This may not appear so to her at first view; because it is but too common to compare things without attending enough to the circumstances of them. I have no doubt but that Mrs French thinks it very strange that I should receive £120 a year rent from Mr Dulany, & scruple to give her £150 for rather more land, and twenty odd negroes: but has she considered that the one is accompanied by no charge except the land tax, & the other with many & heavy ones?3 And do not every body who have Meadows, & have ever made an estimate of their value, know that an acre of tolerable good grass will pay all the expences of cutting, curing & stacking, & will put at least 40/ in the owner’s pocket annually? What then has Mr Dulany to do more than to keep up his fences to pay the rent? By his Advertisement of pasturage for Horses at 3/ pr week he has [ ] acres.4 Suppose it [ ] only the Meadow alone without a single hand, will yield him at least [ ] pr ann. Is there a single acre of land on Mrs French’s plantation, from which, (besides cropping, so precarious) this is to be expected? Is there a single acre which can be converted into meadow? Is not the Land much worn, greatly exhausted & gullied in many places? None can deny it. But why need I enumerate or dwell on these things? Have I not put the matter upon as fair a footing as a man possibly can do? If Mrs French wants no more than the value, as she has declared, what objection can she have to Majr Little’s saying what that value is? If this proposition is acceded to the sooner it is communicated to me the better. I have never yet opened my mouth to Robinson on the subject of his Lease, nor never intended to do it unless I had got the Plantation for Mrs French’s life. When I sent the papers to Mr Lee to draw the writings, I asked his opinion of the lease which he gave, to the effect already mentioned.5
It was for my private satisfaction I asked it, for as I told you before & now repeat, I never had an intention to get him off otherwise than by fair means, this year or any other. This year will convince him, or I am mistaken, that his inevitable ruin (if he has any thing to loose) will follow his holding it another year, if it is not the case already. With esteem, I am Sir &c.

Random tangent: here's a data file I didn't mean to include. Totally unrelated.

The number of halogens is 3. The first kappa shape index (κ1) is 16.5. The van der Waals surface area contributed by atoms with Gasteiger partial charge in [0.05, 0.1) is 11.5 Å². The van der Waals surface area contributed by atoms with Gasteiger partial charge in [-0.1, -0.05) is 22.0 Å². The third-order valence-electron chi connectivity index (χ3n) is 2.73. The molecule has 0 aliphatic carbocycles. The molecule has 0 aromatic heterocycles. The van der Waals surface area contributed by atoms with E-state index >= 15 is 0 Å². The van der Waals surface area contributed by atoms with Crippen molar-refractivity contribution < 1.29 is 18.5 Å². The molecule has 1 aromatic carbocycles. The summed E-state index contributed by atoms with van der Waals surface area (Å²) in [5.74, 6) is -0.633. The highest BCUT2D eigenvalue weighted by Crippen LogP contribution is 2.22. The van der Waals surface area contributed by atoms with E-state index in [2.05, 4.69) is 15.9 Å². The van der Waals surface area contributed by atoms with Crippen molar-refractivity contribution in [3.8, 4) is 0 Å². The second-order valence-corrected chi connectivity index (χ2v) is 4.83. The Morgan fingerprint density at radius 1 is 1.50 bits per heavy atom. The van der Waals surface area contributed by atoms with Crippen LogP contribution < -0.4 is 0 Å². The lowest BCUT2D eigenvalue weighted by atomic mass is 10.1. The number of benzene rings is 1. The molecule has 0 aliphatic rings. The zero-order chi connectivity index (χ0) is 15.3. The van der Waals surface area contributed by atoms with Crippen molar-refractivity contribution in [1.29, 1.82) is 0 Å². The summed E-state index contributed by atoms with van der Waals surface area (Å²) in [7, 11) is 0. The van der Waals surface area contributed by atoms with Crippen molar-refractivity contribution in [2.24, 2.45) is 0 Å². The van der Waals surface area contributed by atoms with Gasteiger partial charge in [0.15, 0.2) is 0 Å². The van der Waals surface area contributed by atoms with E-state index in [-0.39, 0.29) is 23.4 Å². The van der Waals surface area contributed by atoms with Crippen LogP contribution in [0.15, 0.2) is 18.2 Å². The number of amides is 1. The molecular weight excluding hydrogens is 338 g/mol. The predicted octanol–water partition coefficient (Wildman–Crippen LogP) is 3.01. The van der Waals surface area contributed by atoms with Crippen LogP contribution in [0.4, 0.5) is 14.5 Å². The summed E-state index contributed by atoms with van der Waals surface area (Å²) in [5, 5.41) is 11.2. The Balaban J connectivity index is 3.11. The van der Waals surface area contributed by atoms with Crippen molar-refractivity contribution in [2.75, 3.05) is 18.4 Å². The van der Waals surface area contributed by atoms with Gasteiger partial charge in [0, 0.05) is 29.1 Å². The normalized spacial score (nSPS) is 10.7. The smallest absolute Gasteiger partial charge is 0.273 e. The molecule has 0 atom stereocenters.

William Triplett (1730–1803) was the elder son of Thomas (d. 1737) and Sarah Harrison Triplett (1708–1785). After Thomas Triplett’s death, his widow married John Manley, and among her children by this second marriage were Penelope Manley French, Sarah Manley Little, and Harrison Manley. William Triplett lived at Round Hill, built on the part of the original Harrison patent inherited by his mother. He and his brother Thomas Triplett (1732–1780) furnished labor and materials for construction of many of the buildings in the lower part of Fairfax County. In 1758 William Triplett did some remodeling on the Mount Vernon mansion house and in 1760 built two dependencies “in the Front of my House . . . and running Walls for Pallisades to them from the Great house & from the Great House to the Wash House and Kitchen also” (Diaries description begins Donald Jackson and Dorothy Twohig, eds. The Diaries of George Washington. 6 vols. Charlottesville, Va., 1976–79. description ends , 1:258). See also Papers, Colonial Series description begins W. W. Abbot et al., eds. The Papers of George Washington, Colonial Series. 10 vols. Charlottesville, Va., 1983–95. description ends , 5:390–91, 328–29, 449–50, 6:19–20.
2. Col. Charles Little (1744–1813) of Cleesh was married to Mrs. French’s sister Mary Manley Little.
3. GW drew up, probably at this time, the following memorandum (AD, DLC:GW): “Estimate of the cost of Mrs French’s Land and Negroes on Dogue Creek—compared with the produce by which it will be seen what the Tenant is to expect
On the side of the second page of the document is an illegible comment in an unknown hand.
4. In the Virginia Journal, and Alexandria Advertiser, beginning 24 Aug., Benjamin Dulany placed the following advertisement: “Meadow Pasture[.] I WILL take to pasture twenty or thirty Horses, at three shillings per week, the money to be paid weekly. The grass is at this time from six to eight inches in height throughout the meadow, which contains from fifty to sixty acres. There is a good fence round the meadow, but will not be answerable for accidents or escapes.”
5. For Penelope French’s ultimate signing of a lifetime lease to GW, see Charles Lee to GW, 13 Sept., n.4. On 24 Oct. GW and the tenant John Robertson signed an agreement, or “Memorandum.” By the terms of the agreement Robertson consented to give up the use of the land and slaves on or before 1 Jan. 1787, but in the meantime GW would be allowed to use some of the laborers not being employed in getting in Robertson’s current crops, in order to make preparations for the planting of GW’s crops for the following year. GW agreed to let Robertson have the use of a tenement on the land “now in the occupation of a certain Peter Pool” rent free for 1787 with the option of renting it the following year. GW also agreed to buy most of Robertson’s horses and cows, paying the money to Mrs. French in order to exonerate Robertson from rent or arrearage of rent due at the end of his lease. In addition GW agreed to let Robertson have the use of the fishery on Clifton’s Neck for the upcoming shad and herring season for £12.10 (ADS, DLC:GW). See also Diaries description begins Donald Jackson and Dorothy Twohig, eds. The Diaries of George Washington. 6 vols. Charlottesville, Va., 1976–79. description ends , 5:52, 57.